Saturday, April 5, 2014

What is difference between 4.3 letterbox & pillarbox?

There are 3 types of content:
1. normal 4:3 where the picture fills the screen on a old 4:3 TV
2. letterbox 16:9 where the picture has blackbars top and bottom and looks correct on a 4:3 TV (much of the series on MNet is like this)
3. Anamorphic 16:9 where the picture fills the screen on a old 4:3 TV but the people are strched vertically (look too tall). This is now available for a few movies on MM1 and on BBC World Service

The SD-PVR has three settings 4:3 Letterbox, 4:3 Pillarbox (bad name, should be pan and scan or centre chop) and 16:9. You can cycle through these with Shift-TV Guide button.

This is how the content will look:

4:3 Letterbox:

1. Picture viewed as normal broadcast, fills the screen
2. Picture viewed as broadcast, black bar top and bottom
3. Black bars are added and appears similar to a show broadcast as 2.

4:3 Pillarbox:

1. Picture viewed as normal broadcast, fills the screen
2. Picture viewed as broadcast, black bar top and bottom
3. The edges of the picture are chopped off so the people no longer appear streched and appears similar to a show broadcast as 2.

16:9: This is meant for widescreen TVs

1. Black bars are added to the edges (Pillarboxing) so the people do not look streched horizontally (fat people)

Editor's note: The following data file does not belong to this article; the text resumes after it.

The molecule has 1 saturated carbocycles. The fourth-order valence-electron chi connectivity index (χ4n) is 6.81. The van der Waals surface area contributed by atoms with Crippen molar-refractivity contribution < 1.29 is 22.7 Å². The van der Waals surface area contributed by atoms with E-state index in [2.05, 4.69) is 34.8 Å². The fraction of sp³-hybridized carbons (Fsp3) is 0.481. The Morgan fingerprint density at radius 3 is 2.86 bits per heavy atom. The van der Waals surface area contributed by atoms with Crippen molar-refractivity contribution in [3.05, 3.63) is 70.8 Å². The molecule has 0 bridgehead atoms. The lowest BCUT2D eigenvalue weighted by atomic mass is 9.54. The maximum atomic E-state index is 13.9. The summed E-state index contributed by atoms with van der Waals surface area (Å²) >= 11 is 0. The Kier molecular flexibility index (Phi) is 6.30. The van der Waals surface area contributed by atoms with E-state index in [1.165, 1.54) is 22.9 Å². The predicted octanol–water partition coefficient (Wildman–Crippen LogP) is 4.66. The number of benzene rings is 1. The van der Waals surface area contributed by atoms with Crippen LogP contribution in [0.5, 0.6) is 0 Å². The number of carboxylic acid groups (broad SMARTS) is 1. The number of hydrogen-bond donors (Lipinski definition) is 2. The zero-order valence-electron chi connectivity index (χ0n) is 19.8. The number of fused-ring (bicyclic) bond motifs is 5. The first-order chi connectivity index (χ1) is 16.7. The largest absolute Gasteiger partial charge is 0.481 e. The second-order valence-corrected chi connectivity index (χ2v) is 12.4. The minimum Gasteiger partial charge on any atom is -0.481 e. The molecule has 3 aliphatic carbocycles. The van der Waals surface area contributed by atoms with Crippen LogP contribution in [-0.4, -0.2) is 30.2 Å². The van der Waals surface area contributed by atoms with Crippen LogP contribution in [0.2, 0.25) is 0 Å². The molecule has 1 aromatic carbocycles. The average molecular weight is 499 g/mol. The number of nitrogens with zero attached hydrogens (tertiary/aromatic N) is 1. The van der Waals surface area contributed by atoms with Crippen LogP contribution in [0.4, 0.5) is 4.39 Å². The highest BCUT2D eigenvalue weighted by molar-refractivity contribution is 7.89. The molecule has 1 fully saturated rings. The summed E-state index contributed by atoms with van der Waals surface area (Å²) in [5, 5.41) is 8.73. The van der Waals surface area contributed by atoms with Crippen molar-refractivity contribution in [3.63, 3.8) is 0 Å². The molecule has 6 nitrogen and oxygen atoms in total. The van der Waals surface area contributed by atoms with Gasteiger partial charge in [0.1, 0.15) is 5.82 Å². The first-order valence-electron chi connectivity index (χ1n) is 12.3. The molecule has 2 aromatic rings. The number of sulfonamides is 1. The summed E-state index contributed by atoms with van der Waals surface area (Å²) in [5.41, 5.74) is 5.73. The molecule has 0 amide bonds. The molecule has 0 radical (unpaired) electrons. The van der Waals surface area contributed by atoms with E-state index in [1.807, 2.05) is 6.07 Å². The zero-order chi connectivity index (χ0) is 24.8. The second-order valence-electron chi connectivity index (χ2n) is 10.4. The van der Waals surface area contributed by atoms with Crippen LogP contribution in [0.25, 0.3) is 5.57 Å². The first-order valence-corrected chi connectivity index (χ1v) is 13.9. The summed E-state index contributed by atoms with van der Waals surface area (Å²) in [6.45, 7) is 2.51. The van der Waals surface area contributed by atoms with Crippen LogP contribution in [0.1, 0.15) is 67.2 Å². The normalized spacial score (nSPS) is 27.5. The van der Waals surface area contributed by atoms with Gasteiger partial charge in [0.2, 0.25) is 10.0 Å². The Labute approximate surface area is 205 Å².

2. Black bars are added to the edges (Pillarboxing) so the picture will have black bars on all 4 sides.
3. Picture fills the screen and the people look correct whick is why people with widescreen TVs want all content sent out like this.

There is a missing setting which will hopefully come out soon, 16:9 no pillarboxing. The proble with the current 16:9 setting is that not everyone likes pillarboxing of 4:3 content (especially letterboxed 16:9 [2] content) and need to switch back to one of the other options when viewing 4:3 content. Many 16:9 TVs have there own pillarboxing and zooming options which allow viewing the letterbox content so it fills the screen etc. so this option would always fill the screen and allow the view to adjust the picture on the TV



The pillarbox effect occurs in widescreen video displays when black bars (mattes or masking) are placed on the sides of the image. It becomes necessary when film or video that was not originally designed for widescreen is shown on a widescreen display, or a narrower widescreen image is displayed within a wider aspect ratio, such as a 1.85:1 image in a 2.35:1 frame. The original material is shrunk and placed in the middle of the widescreen frame.
Some older arcade games that had a tall vertical and short horizontal are displayed in pillar box even on 4:3 televisions. Some early sound films made 1928–1931, such as City Lights, were filmed in an even narrower format to make room for the sound-on-film track on then-standard film stock. These will appear pillarboxed even on 4:3 screens.[1][dead link]
Pillarboxing is the vertical equivalent of letterboxing and is sometimes called reverse letterboxing. Its name is derived from its resemblance to pillar box-style mailboxes used in the UK and the Commonwealth of Nations. The four-direction equivalent is called windowboxing, caused when programming is both letterboxed and pillarboxed.